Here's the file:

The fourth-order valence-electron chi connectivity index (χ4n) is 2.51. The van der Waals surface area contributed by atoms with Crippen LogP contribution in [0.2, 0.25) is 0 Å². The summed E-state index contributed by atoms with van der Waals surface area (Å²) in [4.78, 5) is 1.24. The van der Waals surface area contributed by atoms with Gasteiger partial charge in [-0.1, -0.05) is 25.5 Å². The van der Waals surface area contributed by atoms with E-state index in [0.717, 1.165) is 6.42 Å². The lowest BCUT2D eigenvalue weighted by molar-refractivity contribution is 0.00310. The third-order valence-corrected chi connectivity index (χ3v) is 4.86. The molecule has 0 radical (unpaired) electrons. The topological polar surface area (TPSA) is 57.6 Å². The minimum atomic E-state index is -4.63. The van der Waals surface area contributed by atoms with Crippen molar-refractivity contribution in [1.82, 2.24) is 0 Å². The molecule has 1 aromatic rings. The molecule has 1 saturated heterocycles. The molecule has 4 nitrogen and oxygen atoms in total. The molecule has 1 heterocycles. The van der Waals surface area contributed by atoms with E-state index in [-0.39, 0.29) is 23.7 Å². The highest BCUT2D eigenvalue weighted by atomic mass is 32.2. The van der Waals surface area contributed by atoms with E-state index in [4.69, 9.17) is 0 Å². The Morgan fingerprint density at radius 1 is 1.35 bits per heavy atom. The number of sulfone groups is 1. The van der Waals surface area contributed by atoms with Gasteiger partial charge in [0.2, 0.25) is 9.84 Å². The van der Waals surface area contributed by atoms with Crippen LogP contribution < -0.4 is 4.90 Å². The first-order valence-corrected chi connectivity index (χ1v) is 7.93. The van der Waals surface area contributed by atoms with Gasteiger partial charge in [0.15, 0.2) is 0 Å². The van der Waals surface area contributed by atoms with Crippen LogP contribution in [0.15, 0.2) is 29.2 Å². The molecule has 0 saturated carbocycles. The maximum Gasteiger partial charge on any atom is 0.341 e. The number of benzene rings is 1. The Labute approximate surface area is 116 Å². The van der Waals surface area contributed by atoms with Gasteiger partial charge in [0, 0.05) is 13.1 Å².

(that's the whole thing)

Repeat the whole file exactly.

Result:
The fourth-order valence-electron chi connectivity index (χ4n) is 2.51. The van der Waals surface area contributed by atoms with Crippen LogP contribution in [0.2, 0.25) is 0 Å². The summed E-state index contributed by atoms with van der Waals surface area (Å²) in [4.78, 5) is 1.24. The van der Waals surface area contributed by atoms with Gasteiger partial charge in [-0.1, -0.05) is 25.5 Å². The van der Waals surface area contributed by atoms with E-state index in [0.717, 1.165) is 6.42 Å². The lowest BCUT2D eigenvalue weighted by molar-refractivity contribution is 0.00310. The third-order valence-corrected chi connectivity index (χ3v) is 4.86. The molecule has 0 radical (unpaired) electrons. The topological polar surface area (TPSA) is 57.6 Å². The minimum atomic E-state index is -4.63. The van der Waals surface area contributed by atoms with Crippen molar-refractivity contribution in [1.82, 2.24) is 0 Å². The molecule has 1 aromatic rings. The molecule has 1 saturated heterocycles. The molecule has 4 nitrogen and oxygen atoms in total. The molecule has 1 heterocycles. The van der Waals surface area contributed by atoms with E-state index in [-0.39, 0.29) is 23.7 Å². The highest BCUT2D eigenvalue weighted by atomic mass is 32.2. The van der Waals surface area contributed by atoms with E-state index in [4.69, 9.17) is 0 Å². The Morgan fingerprint density at radius 1 is 1.35 bits per heavy atom. The number of sulfone groups is 1. The van der Waals surface area contributed by atoms with Gasteiger partial charge in [0.2, 0.25) is 9.84 Å². The van der Waals surface area contributed by atoms with Crippen LogP contribution < -0.4 is 4.90 Å². The first-order valence-corrected chi connectivity index (χ1v) is 7.93. The van der Waals surface area contributed by atoms with Gasteiger partial charge in [0.15, 0.2) is 0 Å². The van der Waals surface area contributed by atoms with Crippen LogP contribution in [0.15, 0.2) is 29.2 Å². The molecule has 0 saturated carbocycles. The maximum Gasteiger partial charge on any atom is 0.341 e. The number of benzene rings is 1. The Labute approximate surface area is 116 Å². The van der Waals surface area contributed by atoms with Gasteiger partial charge in [0, 0.05) is 13.1 Å².